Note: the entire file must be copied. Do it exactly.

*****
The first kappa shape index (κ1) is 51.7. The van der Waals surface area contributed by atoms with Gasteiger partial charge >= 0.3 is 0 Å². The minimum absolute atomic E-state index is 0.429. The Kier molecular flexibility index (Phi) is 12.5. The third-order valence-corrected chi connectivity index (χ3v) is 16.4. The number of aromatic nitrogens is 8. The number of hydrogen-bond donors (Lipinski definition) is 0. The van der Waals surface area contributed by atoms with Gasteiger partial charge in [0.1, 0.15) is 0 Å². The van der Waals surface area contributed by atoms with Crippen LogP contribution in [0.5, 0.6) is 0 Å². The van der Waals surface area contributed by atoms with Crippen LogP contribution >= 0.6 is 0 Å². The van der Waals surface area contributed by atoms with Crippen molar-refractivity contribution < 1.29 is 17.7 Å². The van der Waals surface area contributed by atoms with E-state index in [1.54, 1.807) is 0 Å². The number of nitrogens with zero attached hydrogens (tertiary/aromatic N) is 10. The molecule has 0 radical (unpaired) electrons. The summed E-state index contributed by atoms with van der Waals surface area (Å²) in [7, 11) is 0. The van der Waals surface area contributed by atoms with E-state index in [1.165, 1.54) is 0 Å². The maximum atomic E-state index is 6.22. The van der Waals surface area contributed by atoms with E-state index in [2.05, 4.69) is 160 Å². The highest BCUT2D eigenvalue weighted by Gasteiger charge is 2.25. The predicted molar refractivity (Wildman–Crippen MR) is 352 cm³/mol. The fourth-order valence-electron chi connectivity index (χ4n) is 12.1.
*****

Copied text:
The first kappa shape index (κ1) is 51.7. The van der Waals surface area contributed by atoms with Gasteiger partial charge >= 0.3 is 0 Å². The minimum absolute atomic E-state index is 0.429. The Kier molecular flexibility index (Phi) is 12.5. The third-order valence-corrected chi connectivity index (χ3v) is 16.4. The number of aromatic nitrogens is 8. The number of hydrogen-bond donors (Lipinski definition) is 0. The van der Waals surface area contributed by atoms with Gasteiger partial charge in [0.1, 0.15) is 0 Å². The van der Waals surface area contributed by atoms with Crippen LogP contribution in [0.5, 0.6) is 0 Å². The van der Waals surface area contributed by atoms with Crippen LogP contribution >= 0.6 is 0 Å². The van der Waals surface area contributed by atoms with Crippen molar-refractivity contribution < 1.29 is 17.7 Å². The van der Waals surface area contributed by atoms with E-state index in [1.54, 1.807) is 0 Å². The number of nitrogens with zero attached hydrogens (tertiary/aromatic N) is 10. The molecule has 0 radical (unpaired) electrons. The summed E-state index contributed by atoms with van der Waals surface area (Å²) in [7, 11) is 0. The van der Waals surface area contributed by atoms with E-state index in [1.165, 1.54) is 0 Å². The maximum atomic E-state index is 6.22. The van der Waals surface area contributed by atoms with E-state index in [2.05, 4.69) is 160 Å². The highest BCUT2D eigenvalue weighted by Gasteiger charge is 2.25. The predicted molar refractivity (Wildman–Crippen MR) is 352 cm³/mol. The fourth-order valence-electron chi connectivity index (χ4n) is 12.1.